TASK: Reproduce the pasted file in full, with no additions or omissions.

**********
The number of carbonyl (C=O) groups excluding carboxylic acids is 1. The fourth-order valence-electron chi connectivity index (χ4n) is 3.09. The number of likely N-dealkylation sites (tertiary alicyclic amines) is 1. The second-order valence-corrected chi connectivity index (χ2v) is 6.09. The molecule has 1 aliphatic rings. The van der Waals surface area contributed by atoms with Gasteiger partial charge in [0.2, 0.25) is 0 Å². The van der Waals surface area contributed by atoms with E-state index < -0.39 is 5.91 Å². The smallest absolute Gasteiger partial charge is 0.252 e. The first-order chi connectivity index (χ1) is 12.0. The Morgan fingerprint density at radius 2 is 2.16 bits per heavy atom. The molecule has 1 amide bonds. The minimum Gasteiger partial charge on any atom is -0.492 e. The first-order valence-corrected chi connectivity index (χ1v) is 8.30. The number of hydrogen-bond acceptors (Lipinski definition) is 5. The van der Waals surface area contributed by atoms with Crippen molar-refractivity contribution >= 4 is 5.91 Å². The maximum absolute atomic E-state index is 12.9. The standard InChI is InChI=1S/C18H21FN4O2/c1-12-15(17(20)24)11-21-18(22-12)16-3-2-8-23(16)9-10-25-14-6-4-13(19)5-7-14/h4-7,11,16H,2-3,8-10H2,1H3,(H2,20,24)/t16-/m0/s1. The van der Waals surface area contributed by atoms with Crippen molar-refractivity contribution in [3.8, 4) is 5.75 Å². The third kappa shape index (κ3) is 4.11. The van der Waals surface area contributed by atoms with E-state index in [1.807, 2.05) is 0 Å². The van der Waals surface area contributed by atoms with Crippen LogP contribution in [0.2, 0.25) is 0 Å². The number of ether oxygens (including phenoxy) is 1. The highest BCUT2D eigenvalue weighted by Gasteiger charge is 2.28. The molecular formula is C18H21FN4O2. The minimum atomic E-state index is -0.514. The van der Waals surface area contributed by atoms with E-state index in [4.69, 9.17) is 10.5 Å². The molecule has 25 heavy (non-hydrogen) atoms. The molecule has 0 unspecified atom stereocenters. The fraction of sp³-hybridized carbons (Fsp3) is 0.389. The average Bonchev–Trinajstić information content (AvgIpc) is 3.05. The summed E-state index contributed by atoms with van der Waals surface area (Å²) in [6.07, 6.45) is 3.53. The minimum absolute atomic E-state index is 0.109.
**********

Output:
The number of carbonyl (C=O) groups excluding carboxylic acids is 1. The fourth-order valence-electron chi connectivity index (χ4n) is 3.09. The number of likely N-dealkylation sites (tertiary alicyclic amines) is 1. The second-order valence-corrected chi connectivity index (χ2v) is 6.09. The molecule has 1 aliphatic rings. The van der Waals surface area contributed by atoms with Gasteiger partial charge in [0.2, 0.25) is 0 Å². The van der Waals surface area contributed by atoms with E-state index < -0.39 is 5.91 Å². The smallest absolute Gasteiger partial charge is 0.252 e. The first-order chi connectivity index (χ1) is 12.0. The Morgan fingerprint density at radius 2 is 2.16 bits per heavy atom. The molecule has 1 amide bonds. The minimum Gasteiger partial charge on any atom is -0.492 e. The first-order valence-corrected chi connectivity index (χ1v) is 8.30. The number of hydrogen-bond acceptors (Lipinski definition) is 5. The van der Waals surface area contributed by atoms with Crippen molar-refractivity contribution >= 4 is 5.91 Å². The maximum absolute atomic E-state index is 12.9. The standard InChI is InChI=1S/C18H21FN4O2/c1-12-15(17(20)24)11-21-18(22-12)16-3-2-8-23(16)9-10-25-14-6-4-13(19)5-7-14/h4-7,11,16H,2-3,8-10H2,1H3,(H2,20,24)/t16-/m0/s1. The van der Waals surface area contributed by atoms with Crippen molar-refractivity contribution in [3.8, 4) is 5.75 Å². The third kappa shape index (κ3) is 4.11. The van der Waals surface area contributed by atoms with E-state index in [1.807, 2.05) is 0 Å². The van der Waals surface area contributed by atoms with Crippen LogP contribution in [0.2, 0.25) is 0 Å². The number of ether oxygens (including phenoxy) is 1. The highest BCUT2D eigenvalue weighted by Gasteiger charge is 2.28. The molecular formula is C18H21FN4O2. The minimum atomic E-state index is -0.514. The van der Waals surface area contributed by atoms with E-state index in [4.69, 9.17) is 10.5 Å². The molecule has 25 heavy (non-hydrogen) atoms. The molecule has 0 unspecified atom stereocenters. The fraction of sp³-hybridized carbons (Fsp3) is 0.389. The average Bonchev–Trinajstić information content (AvgIpc) is 3.05. The summed E-state index contributed by atoms with van der Waals surface area (Å²) in [6.07, 6.45) is 3.53. The minimum absolute atomic E-state index is 0.109.